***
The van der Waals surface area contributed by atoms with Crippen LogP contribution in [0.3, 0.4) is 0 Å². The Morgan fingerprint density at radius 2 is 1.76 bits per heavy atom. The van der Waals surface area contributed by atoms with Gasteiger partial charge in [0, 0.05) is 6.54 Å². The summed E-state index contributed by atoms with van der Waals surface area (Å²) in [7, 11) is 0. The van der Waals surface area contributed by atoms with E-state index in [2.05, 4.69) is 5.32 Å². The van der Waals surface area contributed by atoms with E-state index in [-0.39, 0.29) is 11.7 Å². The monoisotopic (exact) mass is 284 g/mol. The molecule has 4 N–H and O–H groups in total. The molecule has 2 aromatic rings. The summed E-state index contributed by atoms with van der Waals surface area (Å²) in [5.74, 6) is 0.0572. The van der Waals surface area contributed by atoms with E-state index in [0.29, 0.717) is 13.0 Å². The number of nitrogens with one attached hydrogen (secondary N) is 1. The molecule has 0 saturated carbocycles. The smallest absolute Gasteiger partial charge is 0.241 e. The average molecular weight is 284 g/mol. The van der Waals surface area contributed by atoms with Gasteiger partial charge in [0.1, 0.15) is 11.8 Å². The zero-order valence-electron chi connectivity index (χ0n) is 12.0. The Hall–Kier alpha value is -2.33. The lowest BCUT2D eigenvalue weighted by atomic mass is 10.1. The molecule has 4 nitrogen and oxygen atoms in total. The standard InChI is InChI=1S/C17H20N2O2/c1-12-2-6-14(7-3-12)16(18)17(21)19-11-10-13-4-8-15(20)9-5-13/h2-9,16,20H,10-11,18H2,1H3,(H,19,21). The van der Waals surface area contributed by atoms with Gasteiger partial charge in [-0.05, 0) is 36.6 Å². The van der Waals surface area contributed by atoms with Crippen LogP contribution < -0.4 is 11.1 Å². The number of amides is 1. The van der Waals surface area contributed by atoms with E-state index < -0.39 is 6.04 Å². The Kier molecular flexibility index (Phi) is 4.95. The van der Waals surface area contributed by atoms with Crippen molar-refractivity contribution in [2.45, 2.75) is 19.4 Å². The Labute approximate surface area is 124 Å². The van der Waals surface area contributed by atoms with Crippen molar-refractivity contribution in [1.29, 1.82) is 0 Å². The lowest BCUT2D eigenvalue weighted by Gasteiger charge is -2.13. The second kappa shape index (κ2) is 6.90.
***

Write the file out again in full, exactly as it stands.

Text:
The van der Waals surface area contributed by atoms with Crippen LogP contribution in [0.3, 0.4) is 0 Å². The Morgan fingerprint density at radius 2 is 1.76 bits per heavy atom. The van der Waals surface area contributed by atoms with Gasteiger partial charge in [0, 0.05) is 6.54 Å². The summed E-state index contributed by atoms with van der Waals surface area (Å²) in [7, 11) is 0. The van der Waals surface area contributed by atoms with E-state index in [2.05, 4.69) is 5.32 Å². The van der Waals surface area contributed by atoms with E-state index in [-0.39, 0.29) is 11.7 Å². The monoisotopic (exact) mass is 284 g/mol. The molecule has 4 N–H and O–H groups in total. The molecule has 2 aromatic rings. The summed E-state index contributed by atoms with van der Waals surface area (Å²) in [5.74, 6) is 0.0572. The van der Waals surface area contributed by atoms with E-state index in [0.29, 0.717) is 13.0 Å². The number of nitrogens with one attached hydrogen (secondary N) is 1. The molecule has 0 saturated carbocycles. The smallest absolute Gasteiger partial charge is 0.241 e. The average molecular weight is 284 g/mol. The van der Waals surface area contributed by atoms with Gasteiger partial charge in [0.1, 0.15) is 11.8 Å². The zero-order valence-electron chi connectivity index (χ0n) is 12.0. The Hall–Kier alpha value is -2.33. The lowest BCUT2D eigenvalue weighted by atomic mass is 10.1. The molecule has 4 nitrogen and oxygen atoms in total. The standard InChI is InChI=1S/C17H20N2O2/c1-12-2-6-14(7-3-12)16(18)17(21)19-11-10-13-4-8-15(20)9-5-13/h2-9,16,20H,10-11,18H2,1H3,(H,19,21). The van der Waals surface area contributed by atoms with Gasteiger partial charge in [-0.05, 0) is 36.6 Å². The van der Waals surface area contributed by atoms with Crippen LogP contribution < -0.4 is 11.1 Å². The number of amides is 1. The van der Waals surface area contributed by atoms with E-state index < -0.39 is 6.04 Å². The Kier molecular flexibility index (Phi) is 4.95. The van der Waals surface area contributed by atoms with Crippen molar-refractivity contribution in [2.45, 2.75) is 19.4 Å². The Labute approximate surface area is 124 Å². The van der Waals surface area contributed by atoms with Crippen molar-refractivity contribution in [1.29, 1.82) is 0 Å². The lowest BCUT2D eigenvalue weighted by Gasteiger charge is -2.13. The second kappa shape index (κ2) is 6.90.